Social Media as Public Utility. The Applicability of Constitutional Norms to Public Accommodations in this Domain

Mr. Justice Strong, Olcott v. The Supervisors, 16 Wall. 678, 694, said: “That railroads, though constructed by private corporations and owned by them, are public highways has been the doctrine of nearly all the courts ever since such conveniences for passage and transportation have had any existence.”

Read this with respect to social media, which, although held privately, function as public utilities. Facebook, Twitter, and other social media companies are analogous to the railroads and telephone systems.

In Township of Pine Grove v. Talcott, 19 Wall. 666, 676, “Though the corporation [a railroad company] was private, its work was public, as much so as if it were to be constructed by the State.”

In Inhabitants of Worcester v. Western Railroad Corporation, 4 Met. 564: “The establishment of that great thoroughfare [railroads] is regarded as a public work, established by public authority, intended for the public use and benefit, the use of which is secured to the whole community, and constitutes, therefore, like a canal, turnpike or highway, a public easement. It is true that the real and personal property necessary to the establishment and management of the railroad is vested in the corporation, but it is in trust for the public.”

Although the establishment and management of social media is vested in the corporation, it is in the trust of the public, and therefore must submit to the authority of the US Constitution and the Bill of Rights. Just as “Congress shall make no law respecting an establishment of religion, or prohibiting the free exercise thereof; or abridging the freedom of speech, or of the press; or the right of the people peaceably to assemble, and to petition the government for a redress of grievances,” neither should corporations acting as public utilities. Only time and place restrictions apply. An actor cannot interfere with another actor’s expressions such that his right is diminished.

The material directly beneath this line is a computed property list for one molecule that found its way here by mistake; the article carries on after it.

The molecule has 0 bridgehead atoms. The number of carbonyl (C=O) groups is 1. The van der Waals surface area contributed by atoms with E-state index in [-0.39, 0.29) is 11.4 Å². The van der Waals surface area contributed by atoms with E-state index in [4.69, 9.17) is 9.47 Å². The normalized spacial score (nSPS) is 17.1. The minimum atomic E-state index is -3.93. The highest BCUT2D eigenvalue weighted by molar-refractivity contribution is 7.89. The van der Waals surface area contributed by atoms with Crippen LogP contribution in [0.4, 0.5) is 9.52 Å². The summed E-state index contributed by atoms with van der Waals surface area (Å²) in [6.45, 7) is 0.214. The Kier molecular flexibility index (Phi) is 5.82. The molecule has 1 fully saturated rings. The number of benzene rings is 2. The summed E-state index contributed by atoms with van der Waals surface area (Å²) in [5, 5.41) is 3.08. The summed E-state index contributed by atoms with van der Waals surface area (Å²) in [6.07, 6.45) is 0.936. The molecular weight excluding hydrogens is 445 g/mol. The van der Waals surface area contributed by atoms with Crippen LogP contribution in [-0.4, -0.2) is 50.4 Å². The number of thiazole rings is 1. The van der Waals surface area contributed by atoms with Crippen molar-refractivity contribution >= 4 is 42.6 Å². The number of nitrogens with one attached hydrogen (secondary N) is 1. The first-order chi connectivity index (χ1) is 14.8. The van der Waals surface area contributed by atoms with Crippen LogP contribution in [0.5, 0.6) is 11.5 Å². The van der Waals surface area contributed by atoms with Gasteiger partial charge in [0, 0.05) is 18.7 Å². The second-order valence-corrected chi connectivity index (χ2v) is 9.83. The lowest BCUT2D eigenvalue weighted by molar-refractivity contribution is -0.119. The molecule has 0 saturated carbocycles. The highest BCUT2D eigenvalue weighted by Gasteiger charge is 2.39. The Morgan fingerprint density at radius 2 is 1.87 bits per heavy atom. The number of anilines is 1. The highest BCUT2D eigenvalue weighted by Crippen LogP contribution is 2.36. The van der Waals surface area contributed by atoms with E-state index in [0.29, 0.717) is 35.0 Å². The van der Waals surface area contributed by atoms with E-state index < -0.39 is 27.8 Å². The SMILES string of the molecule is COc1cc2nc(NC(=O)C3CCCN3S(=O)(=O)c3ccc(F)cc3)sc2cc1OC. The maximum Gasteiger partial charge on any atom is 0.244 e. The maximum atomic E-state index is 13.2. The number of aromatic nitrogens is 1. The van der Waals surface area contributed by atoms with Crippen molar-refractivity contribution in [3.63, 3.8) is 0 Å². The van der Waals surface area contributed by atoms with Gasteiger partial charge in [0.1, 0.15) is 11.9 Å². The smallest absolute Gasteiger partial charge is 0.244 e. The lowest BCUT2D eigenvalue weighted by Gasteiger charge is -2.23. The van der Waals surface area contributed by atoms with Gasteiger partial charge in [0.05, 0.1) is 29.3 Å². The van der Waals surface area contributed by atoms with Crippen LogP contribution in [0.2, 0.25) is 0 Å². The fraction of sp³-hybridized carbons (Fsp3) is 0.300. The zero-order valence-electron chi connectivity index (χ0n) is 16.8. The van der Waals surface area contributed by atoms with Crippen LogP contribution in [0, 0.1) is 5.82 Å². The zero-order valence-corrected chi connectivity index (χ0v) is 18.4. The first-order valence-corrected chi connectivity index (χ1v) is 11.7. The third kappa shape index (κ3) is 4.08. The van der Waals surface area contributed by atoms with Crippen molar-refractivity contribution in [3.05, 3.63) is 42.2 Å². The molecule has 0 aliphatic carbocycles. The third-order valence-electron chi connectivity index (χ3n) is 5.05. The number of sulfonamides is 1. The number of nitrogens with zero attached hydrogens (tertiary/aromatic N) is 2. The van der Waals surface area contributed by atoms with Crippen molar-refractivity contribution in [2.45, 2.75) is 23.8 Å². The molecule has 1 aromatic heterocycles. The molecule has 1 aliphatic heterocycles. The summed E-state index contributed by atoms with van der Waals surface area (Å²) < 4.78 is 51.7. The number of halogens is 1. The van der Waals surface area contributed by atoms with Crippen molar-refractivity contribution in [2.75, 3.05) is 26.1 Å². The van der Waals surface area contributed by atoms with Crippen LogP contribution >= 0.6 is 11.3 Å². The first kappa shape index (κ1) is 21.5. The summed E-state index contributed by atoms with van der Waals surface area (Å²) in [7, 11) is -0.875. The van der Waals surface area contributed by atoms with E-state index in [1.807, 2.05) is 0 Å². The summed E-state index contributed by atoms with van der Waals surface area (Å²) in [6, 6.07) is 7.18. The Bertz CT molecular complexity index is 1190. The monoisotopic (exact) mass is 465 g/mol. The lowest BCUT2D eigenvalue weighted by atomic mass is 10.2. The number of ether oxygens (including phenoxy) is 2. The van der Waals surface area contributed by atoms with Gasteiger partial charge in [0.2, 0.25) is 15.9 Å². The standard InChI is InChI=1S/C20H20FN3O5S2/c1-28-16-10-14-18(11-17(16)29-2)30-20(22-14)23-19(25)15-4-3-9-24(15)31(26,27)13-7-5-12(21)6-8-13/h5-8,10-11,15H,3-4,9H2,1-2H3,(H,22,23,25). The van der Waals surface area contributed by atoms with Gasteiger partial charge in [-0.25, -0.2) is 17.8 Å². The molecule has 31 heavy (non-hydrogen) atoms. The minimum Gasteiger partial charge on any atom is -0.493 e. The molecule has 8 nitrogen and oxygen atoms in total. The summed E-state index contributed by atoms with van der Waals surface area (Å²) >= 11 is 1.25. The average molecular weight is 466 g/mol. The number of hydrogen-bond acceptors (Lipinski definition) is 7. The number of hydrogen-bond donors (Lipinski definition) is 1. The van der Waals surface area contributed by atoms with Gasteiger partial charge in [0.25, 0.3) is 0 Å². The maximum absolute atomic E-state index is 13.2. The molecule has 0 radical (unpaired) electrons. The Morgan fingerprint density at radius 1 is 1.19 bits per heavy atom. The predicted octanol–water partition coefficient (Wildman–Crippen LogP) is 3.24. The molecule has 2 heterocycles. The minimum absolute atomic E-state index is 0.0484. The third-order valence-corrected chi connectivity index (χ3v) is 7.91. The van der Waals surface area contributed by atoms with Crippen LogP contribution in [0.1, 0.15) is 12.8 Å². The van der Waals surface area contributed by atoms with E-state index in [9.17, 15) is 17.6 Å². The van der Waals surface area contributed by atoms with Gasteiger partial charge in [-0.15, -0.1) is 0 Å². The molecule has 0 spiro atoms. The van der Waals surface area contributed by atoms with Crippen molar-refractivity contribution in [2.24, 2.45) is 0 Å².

It is, therefore, wrong for Facebook or Twitter, etc., to censor any post or comment or remove any user who is not violating constitutional norms. Social media companies, like the conductor in a railroad car, must be neutral in the administration of his duties.

What of our property rights as they pertain to our utterances and creative works? Back to Olcott: “Very early the question arose whether a State’s right of eminent domain could be exercised by a private corporation created for the purpose of constructing a railroad. Clearly it could not unless taking land for such a purpose by such an agency is taking land for public use. The right of eminent domain nowhere justifies taking property for a private use. Yet it is a doctrine universally accepted that a state legislature may authorize a private corporation to take land for the construction of such a road, making compensation to the owner. What else does this doctrine mean if not that building a railroad, though it be built by a private corporation, is an act done for a public use.”

In other words, while our speech acts can be possessed by the corporations establishing and managing public utilities, they are so possessed not exclusively for private use, but also for public use, and the person to whom these speech acts originally belonged should be compensated in some fashion by the corporation acting in the public trust.

It seems to me that the transaction tacitly entered into between users and owners/managers of social media companies so that the former may speak freely is a fee the former pay the latter that takes the form of user content accessible to advertisers and marketers and the subsequent exposure of the user to corporate messaging. Users of social media should not be told how or on what topics to speak any more than a conversation on a railroad car should be censored by the conductor—even as a matter of company policy, as such a policy is illegitimate on constitutional grounds.

Social media has no more right to censor or label user content between parties voluntarily consenting than a cellphone provider does given analogous circumstances. It is not for corporations providing public accommodations to determine access, participation, and utterances on the grounds of content except where that content represents an actual and imminent threat to the safety of concrete and identifiable persons. Cellphone providers do not police the truth content of user utterances on their services. Nor should social media companies.

Published by

Andrew Austin

Andrew Austin is on the faculty of Democracy and Justice Studies and Sociology at the University of Wisconsin—Green Bay. He has published numerous articles, essays, and reviews in books, encyclopedia, journals, and newspapers.

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